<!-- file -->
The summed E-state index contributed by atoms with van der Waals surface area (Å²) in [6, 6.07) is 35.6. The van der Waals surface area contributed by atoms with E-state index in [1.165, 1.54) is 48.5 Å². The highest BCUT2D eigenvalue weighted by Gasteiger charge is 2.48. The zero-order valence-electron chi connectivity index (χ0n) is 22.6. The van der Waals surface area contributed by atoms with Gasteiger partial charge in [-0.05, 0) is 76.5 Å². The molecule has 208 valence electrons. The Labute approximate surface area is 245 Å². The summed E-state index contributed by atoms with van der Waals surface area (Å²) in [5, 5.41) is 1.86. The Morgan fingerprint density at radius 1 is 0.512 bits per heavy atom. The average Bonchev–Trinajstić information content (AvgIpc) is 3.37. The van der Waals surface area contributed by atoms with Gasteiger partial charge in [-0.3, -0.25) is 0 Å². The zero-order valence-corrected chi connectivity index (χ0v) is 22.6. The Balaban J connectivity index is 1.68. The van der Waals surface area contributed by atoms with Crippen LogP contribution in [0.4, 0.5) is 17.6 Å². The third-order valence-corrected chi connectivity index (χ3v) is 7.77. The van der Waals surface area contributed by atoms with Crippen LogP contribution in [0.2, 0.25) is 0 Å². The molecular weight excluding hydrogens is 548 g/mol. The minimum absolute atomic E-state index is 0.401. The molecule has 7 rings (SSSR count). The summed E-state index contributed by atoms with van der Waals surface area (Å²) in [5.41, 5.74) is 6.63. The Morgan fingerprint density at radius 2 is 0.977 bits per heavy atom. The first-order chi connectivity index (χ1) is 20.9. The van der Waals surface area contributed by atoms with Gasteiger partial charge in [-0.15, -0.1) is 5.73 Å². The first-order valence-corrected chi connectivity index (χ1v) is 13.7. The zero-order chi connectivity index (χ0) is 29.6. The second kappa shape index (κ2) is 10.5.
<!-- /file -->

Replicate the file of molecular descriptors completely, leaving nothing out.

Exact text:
The summed E-state index contributed by atoms with van der Waals surface area (Å²) in [6, 6.07) is 35.6. The van der Waals surface area contributed by atoms with E-state index in [1.165, 1.54) is 48.5 Å². The highest BCUT2D eigenvalue weighted by Gasteiger charge is 2.48. The zero-order valence-electron chi connectivity index (χ0n) is 22.6. The van der Waals surface area contributed by atoms with Gasteiger partial charge in [-0.05, 0) is 76.5 Å². The molecule has 208 valence electrons. The Labute approximate surface area is 245 Å². The summed E-state index contributed by atoms with van der Waals surface area (Å²) in [5, 5.41) is 1.86. The Morgan fingerprint density at radius 1 is 0.512 bits per heavy atom. The average Bonchev–Trinajstić information content (AvgIpc) is 3.37. The van der Waals surface area contributed by atoms with Gasteiger partial charge in [-0.3, -0.25) is 0 Å². The zero-order valence-corrected chi connectivity index (χ0v) is 22.6. The Balaban J connectivity index is 1.68. The van der Waals surface area contributed by atoms with Crippen LogP contribution in [0.4, 0.5) is 17.6 Å². The third-order valence-corrected chi connectivity index (χ3v) is 7.77. The van der Waals surface area contributed by atoms with Crippen LogP contribution in [0.2, 0.25) is 0 Å². The molecular weight excluding hydrogens is 548 g/mol. The minimum absolute atomic E-state index is 0.401. The molecule has 7 rings (SSSR count). The summed E-state index contributed by atoms with van der Waals surface area (Å²) in [5.41, 5.74) is 6.63. The Morgan fingerprint density at radius 2 is 0.977 bits per heavy atom. The first-order chi connectivity index (χ1) is 20.9. The van der Waals surface area contributed by atoms with Gasteiger partial charge in [-0.15, -0.1) is 5.73 Å². The first-order valence-corrected chi connectivity index (χ1v) is 13.7. The zero-order chi connectivity index (χ0) is 29.6. The second kappa shape index (κ2) is 10.5.